New Contract Approved for MSO Musicians 

click to enlarge MSO conductor Robert Moody - MSO
  • MSO
  • MSO conductor Robert Moody
The musicians of the Memphis Symphony Orchestra approved a three-year contract this week that includes modest increases in salary and adds some weeks to the schedule.

It's a step in a gradual comeback from 2014, when the MSO announced it was in deep fiscal trouble and was forced to cut staff, expenses, and activities. Among the cost-cutting measures was a reduction in musicians' pay by 38 percent and shortening the number of performances.

Peter Abell, president and CEO of the MSO, says, "We're still an organization in recovery, and in this contract it does speak to that. We still have not returned the players to where they were in 2013, both in the length of season and the compensation to the players."

The pay increases are about one percent a year for each year of the contract, the first year of which is the current 2018-2019 season. Before the crisis, the orchestra performed 39 weeks, which was cut back to 23 weeks. This season it has come back to 33 weeks, and by the third season in the contract, it will be 35 weeks.

Musician representative Robert Patterson says the contract shows an effort to rectify the situation. "We will not be back to where we were, but continue to make progress," he says. "Over the past 30 years the Orchestra has fallen behind in salary. We and our management are in agreement that that is the case, and so the question is just how do you address it? We want to be working together and not against each other, so we're moving forward."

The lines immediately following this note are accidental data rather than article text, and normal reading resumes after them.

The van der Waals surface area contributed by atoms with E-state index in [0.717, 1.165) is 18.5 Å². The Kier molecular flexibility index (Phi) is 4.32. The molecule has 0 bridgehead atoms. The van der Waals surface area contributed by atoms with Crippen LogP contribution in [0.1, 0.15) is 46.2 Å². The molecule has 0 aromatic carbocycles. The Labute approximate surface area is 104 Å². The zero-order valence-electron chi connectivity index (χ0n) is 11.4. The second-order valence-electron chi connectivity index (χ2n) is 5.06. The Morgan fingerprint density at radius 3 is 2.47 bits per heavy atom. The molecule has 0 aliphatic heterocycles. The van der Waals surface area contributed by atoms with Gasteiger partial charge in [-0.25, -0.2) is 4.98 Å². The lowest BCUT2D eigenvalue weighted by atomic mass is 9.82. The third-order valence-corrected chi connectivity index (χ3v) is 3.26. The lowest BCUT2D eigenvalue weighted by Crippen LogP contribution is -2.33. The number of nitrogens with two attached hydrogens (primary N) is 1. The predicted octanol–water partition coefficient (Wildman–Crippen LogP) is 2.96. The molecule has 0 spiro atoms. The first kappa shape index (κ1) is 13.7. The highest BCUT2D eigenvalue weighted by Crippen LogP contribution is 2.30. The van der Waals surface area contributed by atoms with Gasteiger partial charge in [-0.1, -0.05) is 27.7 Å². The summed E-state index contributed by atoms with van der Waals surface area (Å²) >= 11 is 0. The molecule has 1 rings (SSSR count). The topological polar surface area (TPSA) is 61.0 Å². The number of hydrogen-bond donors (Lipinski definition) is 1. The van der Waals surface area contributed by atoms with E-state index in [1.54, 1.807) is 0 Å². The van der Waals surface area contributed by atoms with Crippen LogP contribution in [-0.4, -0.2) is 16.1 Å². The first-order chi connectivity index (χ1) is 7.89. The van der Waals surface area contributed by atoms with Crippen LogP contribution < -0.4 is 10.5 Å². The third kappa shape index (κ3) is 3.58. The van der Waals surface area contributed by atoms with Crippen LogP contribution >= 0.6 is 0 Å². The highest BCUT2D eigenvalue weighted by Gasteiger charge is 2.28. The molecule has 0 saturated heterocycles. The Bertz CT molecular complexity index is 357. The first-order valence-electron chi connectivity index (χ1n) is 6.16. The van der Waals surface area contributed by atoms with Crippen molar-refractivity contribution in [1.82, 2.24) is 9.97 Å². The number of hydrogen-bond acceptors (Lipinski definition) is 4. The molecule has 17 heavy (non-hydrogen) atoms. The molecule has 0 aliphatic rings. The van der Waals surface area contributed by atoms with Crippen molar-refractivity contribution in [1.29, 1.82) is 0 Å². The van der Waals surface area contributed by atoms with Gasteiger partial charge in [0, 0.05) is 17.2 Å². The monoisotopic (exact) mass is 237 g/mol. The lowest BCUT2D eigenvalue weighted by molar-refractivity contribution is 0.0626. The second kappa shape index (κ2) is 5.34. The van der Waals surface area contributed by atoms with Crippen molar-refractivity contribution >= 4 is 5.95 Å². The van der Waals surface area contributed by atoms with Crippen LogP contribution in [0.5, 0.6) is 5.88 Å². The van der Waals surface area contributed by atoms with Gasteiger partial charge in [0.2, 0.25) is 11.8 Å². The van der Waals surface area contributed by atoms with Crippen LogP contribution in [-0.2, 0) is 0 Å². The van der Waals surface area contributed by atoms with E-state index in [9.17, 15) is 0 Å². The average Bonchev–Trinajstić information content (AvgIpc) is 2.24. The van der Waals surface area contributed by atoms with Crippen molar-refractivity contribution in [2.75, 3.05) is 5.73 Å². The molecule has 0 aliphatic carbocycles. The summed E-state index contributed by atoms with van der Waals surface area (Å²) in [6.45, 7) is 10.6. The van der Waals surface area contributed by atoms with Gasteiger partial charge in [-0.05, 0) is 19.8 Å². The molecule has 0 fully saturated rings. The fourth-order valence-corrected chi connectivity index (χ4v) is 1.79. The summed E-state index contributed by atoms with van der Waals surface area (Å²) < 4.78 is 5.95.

Abell says a side letter to go along with the contract was signed that expressed a commitment to work together. "We think the greatest asset of the orchestra are the players that make up the orchestra," he says. "We exist because of the orchestra, and we can't really say that we're compensating the players at a level where we could expect it to be their primary professional commitment, and that's a vision of ours. So we have a lot of work to do for that."

Patterson says, "The only way to achieve stability is with the creation of an endowment and it has to be soon. We're currently surviving because we have some very generous donors who are basically covering our deficits, so we need to get out of that — and we will get out of that. We wouldn't have this contract if there wasn't a plan to get out of that."

According to Abell, there was no capital, endowment or reserve fund when the crisis hit five years ago. He says there are three factors that have made it possible for the MSO to survive. "First was the players, who have given up $1.2 million in compensation since 2014 without a work stoppage, without a threat of a work stoppage. That's the number-one gift in this whole thing. Number two was the Helen and Jabie Hardin Charitable Trust, which made a $1 million gift in 2015 to help rebuild the orchestra, and that really set the right tone moving forward." The third factor was the effort led by Gayle Rose, the leader of the board for five seasons, to build back an endowment. Abell says there's a goal of at least $12 million for the endowment plus about $3 million in working capital to stabilize the budget.

Patterson says that the last couple of years have been helped by the MSO's development staff raising money, ticket sales going up, and the stability of leadership with Robert Moody coming in as music director and Abell as CEO.

"People understand that this contract is the only way forward," Patterson says. "But even by the end of this contract, the highest pay scale will still be under $30,000 for an annual salary. And it is the stated goal of the MSO that being a musician should be one's primary, professional obligation but that's simply not possible on the current salary."
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